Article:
The new Candyman movie has released a unique new teaser video, which seems to take the origin of the horror movie killer and marry it to the larger commentary on racial injustice and violence inflicted upon black men throughout history. The video does so in unique format, with director Nia DaCosta presenting this "origin story" of sorts as an animated sequence using paper cutouts (in CGI animated form) to convey a haunting sequence. The origin of the Candyman the mythic killer is given a painful and timely new context, as a supernatural metaphor for the current Black Lives Matter movement.
CANDYMAN, at the intersection of white violence and black pain, is about unwilling martyrs. The people they were, the symbols we turn them into, the monsters we are told they must have been. pic.twitter.com/MEwwr8umdI— Nia DaCosta (@NiaDaCosta) June 17, 2020
We see the new Candyman movie protagonist Anthony McCoy (Yahya Abdul-Mateen II) in his art studio doing some painting. However, instead of great waves of artistic inspiration, Anthony's artwork is plagued by horrific visions of black men that have been murdered over the years. The video shows these scenes without a specific context, but those who know history will probably pick out some very real atrocities being referenced. One clear one is a sequence that seems to recreate the arrest and execution of George Stinney, the fourteen-year-old black boy who remains the youngest American sentenced to death, in 1944. Stinney had been identified as the culprit in the murder of two young white girls - only to have that conviction overturned 70 years later in 2014 when judicial review of the case deemed Stinney's conviction had been unfair.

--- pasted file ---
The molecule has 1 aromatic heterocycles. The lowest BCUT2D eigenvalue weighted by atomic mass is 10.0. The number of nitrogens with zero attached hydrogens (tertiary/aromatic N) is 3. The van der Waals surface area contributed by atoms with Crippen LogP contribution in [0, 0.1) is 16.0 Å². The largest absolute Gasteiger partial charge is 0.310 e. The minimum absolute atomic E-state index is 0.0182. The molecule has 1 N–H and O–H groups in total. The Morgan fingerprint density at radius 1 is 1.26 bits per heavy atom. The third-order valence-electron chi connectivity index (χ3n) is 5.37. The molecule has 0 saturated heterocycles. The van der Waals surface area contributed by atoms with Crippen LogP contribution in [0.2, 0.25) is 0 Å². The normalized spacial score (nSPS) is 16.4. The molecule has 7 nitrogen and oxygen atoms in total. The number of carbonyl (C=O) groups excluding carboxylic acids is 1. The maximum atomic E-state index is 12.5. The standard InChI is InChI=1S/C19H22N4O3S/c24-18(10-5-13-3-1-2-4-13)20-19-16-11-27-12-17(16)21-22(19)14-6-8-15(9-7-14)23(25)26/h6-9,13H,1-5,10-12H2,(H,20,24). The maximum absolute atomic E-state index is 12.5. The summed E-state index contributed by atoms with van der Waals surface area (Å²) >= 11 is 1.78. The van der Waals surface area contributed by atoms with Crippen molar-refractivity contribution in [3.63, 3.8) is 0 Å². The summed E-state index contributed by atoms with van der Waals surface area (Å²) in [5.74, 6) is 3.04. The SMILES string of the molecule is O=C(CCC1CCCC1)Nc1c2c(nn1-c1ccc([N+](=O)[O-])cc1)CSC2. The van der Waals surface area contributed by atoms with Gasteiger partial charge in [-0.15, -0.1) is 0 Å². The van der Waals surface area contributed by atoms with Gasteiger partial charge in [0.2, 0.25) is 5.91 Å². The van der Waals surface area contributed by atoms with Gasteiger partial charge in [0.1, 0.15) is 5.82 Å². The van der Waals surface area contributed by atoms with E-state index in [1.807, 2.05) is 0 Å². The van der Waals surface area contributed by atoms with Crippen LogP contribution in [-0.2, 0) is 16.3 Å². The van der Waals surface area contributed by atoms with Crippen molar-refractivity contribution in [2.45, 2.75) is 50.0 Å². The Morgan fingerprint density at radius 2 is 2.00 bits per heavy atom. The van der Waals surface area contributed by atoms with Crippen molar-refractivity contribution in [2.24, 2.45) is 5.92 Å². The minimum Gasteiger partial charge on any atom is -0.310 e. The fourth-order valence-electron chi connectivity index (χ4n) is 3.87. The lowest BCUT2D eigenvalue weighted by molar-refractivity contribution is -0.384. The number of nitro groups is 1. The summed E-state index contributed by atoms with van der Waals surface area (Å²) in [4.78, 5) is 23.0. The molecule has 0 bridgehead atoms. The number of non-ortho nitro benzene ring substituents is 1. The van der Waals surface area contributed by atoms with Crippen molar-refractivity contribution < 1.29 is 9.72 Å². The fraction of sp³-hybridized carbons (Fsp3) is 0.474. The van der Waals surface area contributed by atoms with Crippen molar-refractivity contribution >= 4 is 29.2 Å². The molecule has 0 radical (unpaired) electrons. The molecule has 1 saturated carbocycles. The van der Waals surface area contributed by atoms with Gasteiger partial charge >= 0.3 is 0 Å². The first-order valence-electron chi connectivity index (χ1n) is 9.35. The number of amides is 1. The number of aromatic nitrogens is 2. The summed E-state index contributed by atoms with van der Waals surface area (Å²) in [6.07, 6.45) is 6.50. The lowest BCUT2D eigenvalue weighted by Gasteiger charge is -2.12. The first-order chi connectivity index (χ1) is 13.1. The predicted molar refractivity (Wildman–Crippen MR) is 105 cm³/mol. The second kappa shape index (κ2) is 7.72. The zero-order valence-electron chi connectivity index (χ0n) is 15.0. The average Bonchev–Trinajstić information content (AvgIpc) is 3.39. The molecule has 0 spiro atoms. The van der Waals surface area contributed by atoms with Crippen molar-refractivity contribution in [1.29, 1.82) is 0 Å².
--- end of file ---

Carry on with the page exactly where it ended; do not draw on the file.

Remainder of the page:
The message that DaCosta makes with this sequence is pretty clear: in her hands, Candyman will not shy away from the themes of racism and injustice established by the original film. In fact, in the hands of a black director like DaCosta, Candyman (2020) will seemingly be an outcry about the breaking point in African-Americans' battle against racism and racially-motivated killings. This prologue sequence certainly teases that theme, by conflating real-life black slayings with the horrific death and resurrection of the Candyman entity.
Ironically enough, Nia DaCosta and co. couldn't have ever predicted the massive social revolution that would erupt after the killings of George Floyd and Breonna Taylor by police - but those sorts of horrific events certainly seem to be the commentary Candyman is focused on. It could be a key factor in actually selling the movie to audiences, come September; despite any coronavirus concerns, a movie with a timely social message on racial injustice and violence may be the sort of rallying cry that pulls people back into theaters.
Candyman (2020) arrives in theaters on September 25th.